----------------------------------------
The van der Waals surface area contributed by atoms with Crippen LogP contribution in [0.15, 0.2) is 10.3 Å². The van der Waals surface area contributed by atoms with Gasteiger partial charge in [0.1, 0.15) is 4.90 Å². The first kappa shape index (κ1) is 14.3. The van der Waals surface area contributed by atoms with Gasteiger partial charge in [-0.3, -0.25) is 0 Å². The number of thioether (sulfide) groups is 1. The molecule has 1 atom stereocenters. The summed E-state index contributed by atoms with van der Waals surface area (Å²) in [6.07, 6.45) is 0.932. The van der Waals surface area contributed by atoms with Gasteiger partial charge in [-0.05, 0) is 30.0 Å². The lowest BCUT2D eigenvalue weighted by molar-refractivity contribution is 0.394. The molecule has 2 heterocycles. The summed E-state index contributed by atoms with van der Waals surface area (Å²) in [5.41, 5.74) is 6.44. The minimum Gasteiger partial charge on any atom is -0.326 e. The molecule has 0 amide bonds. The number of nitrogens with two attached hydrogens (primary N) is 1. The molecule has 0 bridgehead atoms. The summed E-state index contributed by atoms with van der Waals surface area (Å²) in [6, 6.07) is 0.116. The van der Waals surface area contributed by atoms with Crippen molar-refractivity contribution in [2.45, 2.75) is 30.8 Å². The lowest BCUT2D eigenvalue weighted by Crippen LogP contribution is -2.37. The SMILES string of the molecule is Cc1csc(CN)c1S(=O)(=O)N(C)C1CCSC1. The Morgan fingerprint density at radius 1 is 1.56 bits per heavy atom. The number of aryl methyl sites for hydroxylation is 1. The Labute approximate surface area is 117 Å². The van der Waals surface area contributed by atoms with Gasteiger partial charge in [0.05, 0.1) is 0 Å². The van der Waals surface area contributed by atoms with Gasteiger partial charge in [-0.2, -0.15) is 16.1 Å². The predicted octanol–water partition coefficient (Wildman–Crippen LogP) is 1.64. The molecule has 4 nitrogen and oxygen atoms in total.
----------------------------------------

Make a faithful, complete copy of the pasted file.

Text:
The van der Waals surface area contributed by atoms with Crippen LogP contribution in [0.15, 0.2) is 10.3 Å². The van der Waals surface area contributed by atoms with Gasteiger partial charge in [0.1, 0.15) is 4.90 Å². The first kappa shape index (κ1) is 14.3. The van der Waals surface area contributed by atoms with Gasteiger partial charge in [-0.3, -0.25) is 0 Å². The number of thioether (sulfide) groups is 1. The molecule has 1 atom stereocenters. The summed E-state index contributed by atoms with van der Waals surface area (Å²) in [6.07, 6.45) is 0.932. The van der Waals surface area contributed by atoms with Gasteiger partial charge in [-0.05, 0) is 30.0 Å². The lowest BCUT2D eigenvalue weighted by molar-refractivity contribution is 0.394. The molecule has 2 heterocycles. The summed E-state index contributed by atoms with van der Waals surface area (Å²) in [5.41, 5.74) is 6.44. The minimum Gasteiger partial charge on any atom is -0.326 e. The molecule has 0 amide bonds. The number of nitrogens with two attached hydrogens (primary N) is 1. The molecule has 0 bridgehead atoms. The summed E-state index contributed by atoms with van der Waals surface area (Å²) in [6, 6.07) is 0.116. The van der Waals surface area contributed by atoms with Crippen molar-refractivity contribution in [2.45, 2.75) is 30.8 Å². The lowest BCUT2D eigenvalue weighted by Crippen LogP contribution is -2.37. The SMILES string of the molecule is Cc1csc(CN)c1S(=O)(=O)N(C)C1CCSC1. The Morgan fingerprint density at radius 1 is 1.56 bits per heavy atom. The number of aryl methyl sites for hydroxylation is 1. The Labute approximate surface area is 117 Å². The van der Waals surface area contributed by atoms with Gasteiger partial charge in [0.05, 0.1) is 0 Å². The van der Waals surface area contributed by atoms with Gasteiger partial charge in [-0.2, -0.15) is 16.1 Å². The predicted octanol–water partition coefficient (Wildman–Crippen LogP) is 1.64. The molecule has 4 nitrogen and oxygen atoms in total.